The more upscale Elijah Craig ($30 to $200 a 750-ml.) has been in the portfolio since 1986, but the past two years have wrought major change. Traditionally, Elijah Craig was sought-after but quite small, with expansion constrained by insufficient supply. Volume hovered between 20,000 and 40,000 cases. “The marketing department would come up with great ideas for Elijah Craig, but we simply didn’t have the stocks,” Max says. Demand became further strained as the whiskey boom exploded: Elijah Craig took price increases to slow growth, but instead the brand accelerated. “We had two choices,” Kate says. “We could continue raising the price until it went from $30 to $60 and sell less volume, or remove the age statement and not have to keep raising the price.”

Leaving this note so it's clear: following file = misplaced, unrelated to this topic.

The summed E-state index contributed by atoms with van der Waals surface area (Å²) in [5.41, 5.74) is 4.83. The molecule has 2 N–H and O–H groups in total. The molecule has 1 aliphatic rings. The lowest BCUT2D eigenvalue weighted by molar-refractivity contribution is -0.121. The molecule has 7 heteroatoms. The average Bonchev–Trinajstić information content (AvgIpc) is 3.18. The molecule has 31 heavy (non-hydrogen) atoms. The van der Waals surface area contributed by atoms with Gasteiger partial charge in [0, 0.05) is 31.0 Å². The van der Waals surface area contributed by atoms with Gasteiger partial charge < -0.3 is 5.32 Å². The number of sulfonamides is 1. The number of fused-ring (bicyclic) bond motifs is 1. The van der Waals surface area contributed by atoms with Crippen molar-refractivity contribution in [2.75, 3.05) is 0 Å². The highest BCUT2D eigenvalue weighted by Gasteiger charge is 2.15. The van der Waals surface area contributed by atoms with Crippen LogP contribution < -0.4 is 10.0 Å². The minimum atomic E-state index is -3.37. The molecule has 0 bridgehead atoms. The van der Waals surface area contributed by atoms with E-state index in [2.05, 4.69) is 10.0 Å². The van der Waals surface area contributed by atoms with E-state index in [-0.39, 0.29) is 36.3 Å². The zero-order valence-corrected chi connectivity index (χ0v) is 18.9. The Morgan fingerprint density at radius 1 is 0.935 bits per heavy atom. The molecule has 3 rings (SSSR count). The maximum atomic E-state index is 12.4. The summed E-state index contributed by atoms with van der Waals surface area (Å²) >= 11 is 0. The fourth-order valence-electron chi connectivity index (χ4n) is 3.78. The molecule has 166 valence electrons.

In 2016, the company changed Elijah Craig 12-year-old to Elijah Craig Small Batch, dropping the age statement, but retained it for Elijah Craig Barrel Proof 12-year-old and for the 18- and 23-year old expressions. The move coincided with a major packaging upgrade. “We’ve been able to transition stocks to have adequate supply to expand, and we now have a serious, full scale marketing program for Elijah Craig,” Max says. “It will be one of our big brands in the future.”
Indeed, the shift is already noticeable. Volumes jumped from 85,000 cases in 2016 to 105,000 cases last year. And in November, the brand received a further boost when its Elijah Craig Barrel Proof was named “Whisky of the Year” by Whisky Advocate magazine, a sister publication to Market Watch. The award created a surge in demand that’s likely to resonate in 2018 and beyond.